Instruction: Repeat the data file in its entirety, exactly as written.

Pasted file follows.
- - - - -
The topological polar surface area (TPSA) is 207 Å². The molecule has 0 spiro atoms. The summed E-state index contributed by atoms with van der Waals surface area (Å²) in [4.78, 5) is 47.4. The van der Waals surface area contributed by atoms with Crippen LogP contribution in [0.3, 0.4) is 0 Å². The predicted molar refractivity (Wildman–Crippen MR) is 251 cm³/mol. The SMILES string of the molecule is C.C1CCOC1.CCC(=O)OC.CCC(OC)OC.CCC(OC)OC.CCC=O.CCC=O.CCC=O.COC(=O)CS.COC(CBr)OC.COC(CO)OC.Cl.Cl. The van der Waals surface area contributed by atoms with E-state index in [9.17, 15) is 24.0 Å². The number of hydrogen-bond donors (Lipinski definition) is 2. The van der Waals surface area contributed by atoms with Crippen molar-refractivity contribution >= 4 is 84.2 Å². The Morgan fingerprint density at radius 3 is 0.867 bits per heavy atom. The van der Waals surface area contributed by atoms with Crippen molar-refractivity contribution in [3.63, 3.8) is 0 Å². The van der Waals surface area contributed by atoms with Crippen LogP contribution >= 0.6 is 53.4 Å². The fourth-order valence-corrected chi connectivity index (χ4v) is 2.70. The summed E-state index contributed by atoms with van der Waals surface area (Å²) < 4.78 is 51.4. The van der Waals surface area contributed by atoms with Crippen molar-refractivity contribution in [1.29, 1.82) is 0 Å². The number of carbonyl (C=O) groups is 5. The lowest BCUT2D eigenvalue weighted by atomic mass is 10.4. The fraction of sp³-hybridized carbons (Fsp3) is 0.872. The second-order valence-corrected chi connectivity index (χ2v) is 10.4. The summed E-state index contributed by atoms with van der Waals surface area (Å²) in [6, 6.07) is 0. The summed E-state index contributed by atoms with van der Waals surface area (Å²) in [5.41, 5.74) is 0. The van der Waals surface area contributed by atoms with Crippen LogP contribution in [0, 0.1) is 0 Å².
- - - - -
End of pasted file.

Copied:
The topological polar surface area (TPSA) is 207 Å². The molecule has 0 spiro atoms. The summed E-state index contributed by atoms with van der Waals surface area (Å²) in [4.78, 5) is 47.4. The van der Waals surface area contributed by atoms with Crippen LogP contribution in [0.3, 0.4) is 0 Å². The predicted molar refractivity (Wildman–Crippen MR) is 251 cm³/mol. The SMILES string of the molecule is C.C1CCOC1.CCC(=O)OC.CCC(OC)OC.CCC(OC)OC.CCC=O.CCC=O.CCC=O.COC(=O)CS.COC(CBr)OC.COC(CO)OC.Cl.Cl. The van der Waals surface area contributed by atoms with E-state index in [9.17, 15) is 24.0 Å². The number of hydrogen-bond donors (Lipinski definition) is 2. The van der Waals surface area contributed by atoms with Crippen molar-refractivity contribution >= 4 is 84.2 Å². The Morgan fingerprint density at radius 3 is 0.867 bits per heavy atom. The van der Waals surface area contributed by atoms with Crippen molar-refractivity contribution in [3.63, 3.8) is 0 Å². The van der Waals surface area contributed by atoms with Crippen LogP contribution >= 0.6 is 53.4 Å². The fourth-order valence-corrected chi connectivity index (χ4v) is 2.70. The summed E-state index contributed by atoms with van der Waals surface area (Å²) < 4.78 is 51.4. The van der Waals surface area contributed by atoms with Crippen molar-refractivity contribution in [1.29, 1.82) is 0 Å². The number of carbonyl (C=O) groups is 5. The lowest BCUT2D eigenvalue weighted by atomic mass is 10.4. The fraction of sp³-hybridized carbons (Fsp3) is 0.872. The second-order valence-corrected chi connectivity index (χ2v) is 10.4. The summed E-state index contributed by atoms with van der Waals surface area (Å²) in [6, 6.07) is 0. The summed E-state index contributed by atoms with van der Waals surface area (Å²) in [5.41, 5.74) is 0. The van der Waals surface area contributed by atoms with Crippen LogP contribution in [0, 0.1) is 0 Å².